Phosphorous acid is not fertilizer. The term "phosphorous acid" should not be confused with phosphoric acid or phosphorus (P), a fertilizer component. In fertilizers, P is normally found in the form of phosphoric acid (H3PO4), which readily disassociates to release hydrogen phosphate (HPO42-) and dihydrogen phosphate (H2PO4 -). Both of these ions may be taken up by the plant and are mobile once inside the plant. Phosphorous acid is H3PO3. A single letter difference in the name of a chemical compound can make a major difference in its properties.
Phosphorous acid releases the phosphonate ion (HPO32-; also called phosphite) upon disassociation. Phosphonate is easily taken up and translocated inside the plant. Phosphorous acid does not get converted into phosphate, which is the primary source of P for plants. Because phosphorous acid and its derivatives do not get metabolized in plants, they are fairly stable and probably contribute little or nothing to P nutritional needs of the plants.
Some researchers have investigated the ability of phosphorous acid to act as a nutrient source for plant growth and found that P-deficiency symptoms developed with phosphorous acid as the sole source of P. This means that although phosphorous acid can control diseases, it is not a substitute for P fertilization. The inverse is also true: phosphate is an excellent source of P for plant growth, but is unable to control diseases other than improving the general health of the crop. So applying high amounts of P fertilizer will not work as a disease control measure.
Diseases managed with phosphorous acid. Researchers have found that phosphorous acid fungicides are especially effective against Oomycete pathogens, such as Phytophthora, Pythium, and downy mildews in a number of crops. Our fruit spray guides list Phytophthora collar rot and root rot of tree fruits, blueberries, and brambles; strawberry red stele and leather rot; and grape downy mildew as targets for phosphorous acid fungicides. Phosphorous acid is labeled for use on brassicas (broccoli, cabbage, cauliflower); cucurbits; edible legumes; Solanaceous crops (eggplant, pepper, potato, tomato, and tobacco); onions; and a number of leafy vegetables for management of diseases caused by Phytophthora, Pythium, Rhizoctonia, and Fusarium spp. Downy mildews of these crops are also listed on product labels. Materials containing phosphorous acid, in general, have performed best against Phytophthora blight and downy mildews. Preventive applications were more effective in reducing season-long severity of disease than those applied after disease onset.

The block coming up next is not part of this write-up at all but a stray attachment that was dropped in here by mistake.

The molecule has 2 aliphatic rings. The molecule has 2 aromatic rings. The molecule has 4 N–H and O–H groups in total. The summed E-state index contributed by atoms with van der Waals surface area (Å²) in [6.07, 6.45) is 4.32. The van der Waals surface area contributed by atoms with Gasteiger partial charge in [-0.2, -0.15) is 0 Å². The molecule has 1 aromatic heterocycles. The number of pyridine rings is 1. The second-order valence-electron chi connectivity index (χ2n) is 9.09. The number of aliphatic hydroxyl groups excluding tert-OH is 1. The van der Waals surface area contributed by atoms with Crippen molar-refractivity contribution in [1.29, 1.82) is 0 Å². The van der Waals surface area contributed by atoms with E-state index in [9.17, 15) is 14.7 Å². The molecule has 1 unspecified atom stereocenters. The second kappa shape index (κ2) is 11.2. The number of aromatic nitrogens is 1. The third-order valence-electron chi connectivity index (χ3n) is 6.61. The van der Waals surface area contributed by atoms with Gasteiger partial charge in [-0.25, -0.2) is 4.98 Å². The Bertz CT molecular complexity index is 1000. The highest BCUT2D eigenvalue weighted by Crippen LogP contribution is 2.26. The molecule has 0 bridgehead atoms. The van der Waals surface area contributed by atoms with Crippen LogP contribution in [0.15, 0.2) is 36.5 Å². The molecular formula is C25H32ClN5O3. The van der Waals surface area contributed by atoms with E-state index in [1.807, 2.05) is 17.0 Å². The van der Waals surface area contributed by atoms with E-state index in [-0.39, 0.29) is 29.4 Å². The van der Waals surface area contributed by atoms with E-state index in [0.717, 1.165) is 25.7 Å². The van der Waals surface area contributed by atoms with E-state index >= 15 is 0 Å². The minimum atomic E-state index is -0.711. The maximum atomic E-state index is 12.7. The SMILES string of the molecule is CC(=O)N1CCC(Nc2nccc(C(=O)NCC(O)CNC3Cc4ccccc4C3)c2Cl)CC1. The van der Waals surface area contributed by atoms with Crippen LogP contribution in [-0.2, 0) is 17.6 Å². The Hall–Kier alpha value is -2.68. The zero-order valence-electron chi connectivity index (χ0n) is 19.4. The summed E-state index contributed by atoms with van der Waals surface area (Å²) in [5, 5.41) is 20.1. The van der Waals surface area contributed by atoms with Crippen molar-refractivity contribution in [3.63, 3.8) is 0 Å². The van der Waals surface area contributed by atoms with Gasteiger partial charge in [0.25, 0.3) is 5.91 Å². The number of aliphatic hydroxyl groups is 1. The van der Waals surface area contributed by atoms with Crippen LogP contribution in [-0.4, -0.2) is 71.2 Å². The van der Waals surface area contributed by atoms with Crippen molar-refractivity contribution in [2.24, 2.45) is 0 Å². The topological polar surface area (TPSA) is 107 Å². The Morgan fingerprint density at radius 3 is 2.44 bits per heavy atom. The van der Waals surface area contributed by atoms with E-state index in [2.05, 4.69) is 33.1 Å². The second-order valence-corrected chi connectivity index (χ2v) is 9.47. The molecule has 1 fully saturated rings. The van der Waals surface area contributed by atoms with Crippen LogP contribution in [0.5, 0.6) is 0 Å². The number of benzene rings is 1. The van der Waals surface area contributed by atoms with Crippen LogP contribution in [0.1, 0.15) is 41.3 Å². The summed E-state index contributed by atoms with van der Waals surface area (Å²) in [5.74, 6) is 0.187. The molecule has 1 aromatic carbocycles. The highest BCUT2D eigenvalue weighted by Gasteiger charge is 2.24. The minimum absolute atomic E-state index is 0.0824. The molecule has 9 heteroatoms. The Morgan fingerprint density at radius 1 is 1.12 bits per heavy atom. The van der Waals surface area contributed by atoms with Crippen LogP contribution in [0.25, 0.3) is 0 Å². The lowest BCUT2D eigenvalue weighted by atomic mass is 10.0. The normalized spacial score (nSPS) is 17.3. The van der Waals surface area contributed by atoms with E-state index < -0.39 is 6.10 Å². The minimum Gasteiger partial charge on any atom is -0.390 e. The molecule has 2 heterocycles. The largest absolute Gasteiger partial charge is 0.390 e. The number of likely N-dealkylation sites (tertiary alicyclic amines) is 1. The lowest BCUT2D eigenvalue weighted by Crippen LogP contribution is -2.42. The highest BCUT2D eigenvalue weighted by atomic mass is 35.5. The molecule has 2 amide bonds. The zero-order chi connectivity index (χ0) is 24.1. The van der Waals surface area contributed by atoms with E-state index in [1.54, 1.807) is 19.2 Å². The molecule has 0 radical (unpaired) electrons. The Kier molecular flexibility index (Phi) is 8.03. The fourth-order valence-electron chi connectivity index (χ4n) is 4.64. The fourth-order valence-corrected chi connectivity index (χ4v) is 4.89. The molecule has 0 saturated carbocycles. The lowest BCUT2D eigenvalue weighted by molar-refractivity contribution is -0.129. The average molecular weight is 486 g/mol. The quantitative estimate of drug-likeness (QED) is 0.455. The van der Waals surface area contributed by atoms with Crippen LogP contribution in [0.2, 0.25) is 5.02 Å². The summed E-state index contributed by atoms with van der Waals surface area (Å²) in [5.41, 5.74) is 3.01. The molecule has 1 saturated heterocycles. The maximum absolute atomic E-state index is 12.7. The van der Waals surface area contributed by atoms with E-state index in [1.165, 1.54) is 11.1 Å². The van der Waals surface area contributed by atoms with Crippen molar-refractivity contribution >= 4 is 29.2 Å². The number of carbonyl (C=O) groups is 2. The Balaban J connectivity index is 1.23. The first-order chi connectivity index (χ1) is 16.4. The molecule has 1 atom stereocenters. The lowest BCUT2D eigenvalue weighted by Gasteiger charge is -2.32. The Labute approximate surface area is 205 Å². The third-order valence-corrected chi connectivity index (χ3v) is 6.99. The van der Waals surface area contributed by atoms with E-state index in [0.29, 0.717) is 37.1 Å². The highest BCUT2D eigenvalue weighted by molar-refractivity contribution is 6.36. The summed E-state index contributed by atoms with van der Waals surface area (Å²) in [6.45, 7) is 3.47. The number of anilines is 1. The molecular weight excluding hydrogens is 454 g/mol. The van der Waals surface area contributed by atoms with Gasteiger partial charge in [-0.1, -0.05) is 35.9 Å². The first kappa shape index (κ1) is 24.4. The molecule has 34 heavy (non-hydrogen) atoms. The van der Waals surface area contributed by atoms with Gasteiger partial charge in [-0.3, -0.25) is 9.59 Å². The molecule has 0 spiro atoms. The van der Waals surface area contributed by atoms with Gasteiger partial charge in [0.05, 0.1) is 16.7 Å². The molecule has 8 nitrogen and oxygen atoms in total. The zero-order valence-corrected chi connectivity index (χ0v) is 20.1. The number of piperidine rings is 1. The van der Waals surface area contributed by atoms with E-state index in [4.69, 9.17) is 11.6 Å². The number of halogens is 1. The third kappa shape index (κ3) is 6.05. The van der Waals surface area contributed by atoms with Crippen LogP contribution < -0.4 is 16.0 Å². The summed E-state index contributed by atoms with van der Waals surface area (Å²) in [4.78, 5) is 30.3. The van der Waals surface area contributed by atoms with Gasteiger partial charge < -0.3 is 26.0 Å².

Phosphorous acid has a direct and possibly an indirect effect on these pathogens. It inhibits a particular metabolic process (oxidative phosphorylation). In addition, some evidence suggests that phosphorous acid has an indirect effect by stimulating the plants natural defense response against pathogen attack. This probably explains the much broader spectrum of activity observed in many fungicide efficacy trials. In fruit crops, it has been found, for instance, that ProPhyt had efficacy against downy mildew, Phomopsis cane and leaf spot, and black rot (but not much against powdery mildew) in grapes. There is also evidence of activity of these compounds against anthracnose in blueberries.